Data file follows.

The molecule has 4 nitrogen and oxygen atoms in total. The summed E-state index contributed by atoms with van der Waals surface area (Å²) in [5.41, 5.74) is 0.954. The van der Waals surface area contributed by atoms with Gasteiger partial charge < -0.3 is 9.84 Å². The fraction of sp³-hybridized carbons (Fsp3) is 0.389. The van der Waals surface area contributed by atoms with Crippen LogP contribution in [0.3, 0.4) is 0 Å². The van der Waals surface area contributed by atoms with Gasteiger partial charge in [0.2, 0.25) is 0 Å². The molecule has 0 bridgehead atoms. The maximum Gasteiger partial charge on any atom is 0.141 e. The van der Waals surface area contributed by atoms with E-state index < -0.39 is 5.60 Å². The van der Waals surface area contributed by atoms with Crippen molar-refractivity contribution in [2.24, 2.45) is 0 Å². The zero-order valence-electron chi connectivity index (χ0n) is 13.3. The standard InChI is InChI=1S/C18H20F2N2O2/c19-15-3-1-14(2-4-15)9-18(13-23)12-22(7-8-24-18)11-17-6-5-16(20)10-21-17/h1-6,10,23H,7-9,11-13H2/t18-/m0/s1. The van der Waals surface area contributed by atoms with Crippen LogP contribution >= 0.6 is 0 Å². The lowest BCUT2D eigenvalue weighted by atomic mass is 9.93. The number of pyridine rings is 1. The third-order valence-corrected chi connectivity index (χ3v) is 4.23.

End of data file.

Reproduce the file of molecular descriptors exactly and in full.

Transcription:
The molecule has 4 nitrogen and oxygen atoms in total. The summed E-state index contributed by atoms with van der Waals surface area (Å²) in [5.41, 5.74) is 0.954. The van der Waals surface area contributed by atoms with Gasteiger partial charge < -0.3 is 9.84 Å². The fraction of sp³-hybridized carbons (Fsp3) is 0.389. The van der Waals surface area contributed by atoms with Crippen LogP contribution in [0.3, 0.4) is 0 Å². The van der Waals surface area contributed by atoms with Gasteiger partial charge in [0.2, 0.25) is 0 Å². The molecule has 0 bridgehead atoms. The maximum Gasteiger partial charge on any atom is 0.141 e. The van der Waals surface area contributed by atoms with E-state index < -0.39 is 5.60 Å². The van der Waals surface area contributed by atoms with Crippen molar-refractivity contribution in [2.24, 2.45) is 0 Å². The zero-order valence-electron chi connectivity index (χ0n) is 13.3. The standard InChI is InChI=1S/C18H20F2N2O2/c19-15-3-1-14(2-4-15)9-18(13-23)12-22(7-8-24-18)11-17-6-5-16(20)10-21-17/h1-6,10,23H,7-9,11-13H2/t18-/m0/s1. The van der Waals surface area contributed by atoms with Crippen LogP contribution >= 0.6 is 0 Å². The lowest BCUT2D eigenvalue weighted by atomic mass is 9.93. The number of pyridine rings is 1. The third-order valence-corrected chi connectivity index (χ3v) is 4.23.